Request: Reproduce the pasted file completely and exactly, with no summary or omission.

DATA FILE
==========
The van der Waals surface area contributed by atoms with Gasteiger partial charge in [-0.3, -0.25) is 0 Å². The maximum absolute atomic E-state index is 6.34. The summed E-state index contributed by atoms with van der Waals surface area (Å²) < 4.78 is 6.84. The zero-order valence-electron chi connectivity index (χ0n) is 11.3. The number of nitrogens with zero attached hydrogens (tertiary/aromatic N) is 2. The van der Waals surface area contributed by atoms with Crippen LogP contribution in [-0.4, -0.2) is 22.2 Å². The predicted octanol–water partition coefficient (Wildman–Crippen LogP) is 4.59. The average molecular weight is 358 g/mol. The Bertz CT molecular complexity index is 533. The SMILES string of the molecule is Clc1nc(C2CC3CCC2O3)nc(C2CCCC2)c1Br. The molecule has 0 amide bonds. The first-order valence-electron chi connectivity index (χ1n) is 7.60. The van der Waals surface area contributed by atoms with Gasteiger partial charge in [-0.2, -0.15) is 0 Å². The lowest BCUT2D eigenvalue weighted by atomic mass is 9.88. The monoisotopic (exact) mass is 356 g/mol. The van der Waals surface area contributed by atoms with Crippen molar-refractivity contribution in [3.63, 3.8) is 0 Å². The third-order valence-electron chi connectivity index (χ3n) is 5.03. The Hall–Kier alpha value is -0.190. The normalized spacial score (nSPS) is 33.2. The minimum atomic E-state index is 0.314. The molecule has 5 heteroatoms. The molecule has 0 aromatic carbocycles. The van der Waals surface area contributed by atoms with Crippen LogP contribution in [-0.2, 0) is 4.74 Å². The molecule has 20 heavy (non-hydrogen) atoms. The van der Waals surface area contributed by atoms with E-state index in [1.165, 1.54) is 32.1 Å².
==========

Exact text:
The van der Waals surface area contributed by atoms with Gasteiger partial charge in [-0.3, -0.25) is 0 Å². The maximum absolute atomic E-state index is 6.34. The summed E-state index contributed by atoms with van der Waals surface area (Å²) < 4.78 is 6.84. The zero-order valence-electron chi connectivity index (χ0n) is 11.3. The number of nitrogens with zero attached hydrogens (tertiary/aromatic N) is 2. The van der Waals surface area contributed by atoms with Crippen LogP contribution in [-0.4, -0.2) is 22.2 Å². The predicted octanol–water partition coefficient (Wildman–Crippen LogP) is 4.59. The average molecular weight is 358 g/mol. The Bertz CT molecular complexity index is 533. The SMILES string of the molecule is Clc1nc(C2CC3CCC2O3)nc(C2CCCC2)c1Br. The molecule has 0 amide bonds. The first-order valence-electron chi connectivity index (χ1n) is 7.60. The van der Waals surface area contributed by atoms with Gasteiger partial charge in [-0.2, -0.15) is 0 Å². The lowest BCUT2D eigenvalue weighted by atomic mass is 9.88. The monoisotopic (exact) mass is 356 g/mol. The van der Waals surface area contributed by atoms with Crippen molar-refractivity contribution in [3.63, 3.8) is 0 Å². The third-order valence-electron chi connectivity index (χ3n) is 5.03. The Hall–Kier alpha value is -0.190. The normalized spacial score (nSPS) is 33.2. The minimum atomic E-state index is 0.314. The molecule has 5 heteroatoms. The molecule has 0 aromatic carbocycles. The van der Waals surface area contributed by atoms with Crippen LogP contribution in [-0.2, 0) is 4.74 Å². The molecule has 20 heavy (non-hydrogen) atoms. The van der Waals surface area contributed by atoms with E-state index in [1.165, 1.54) is 32.1 Å².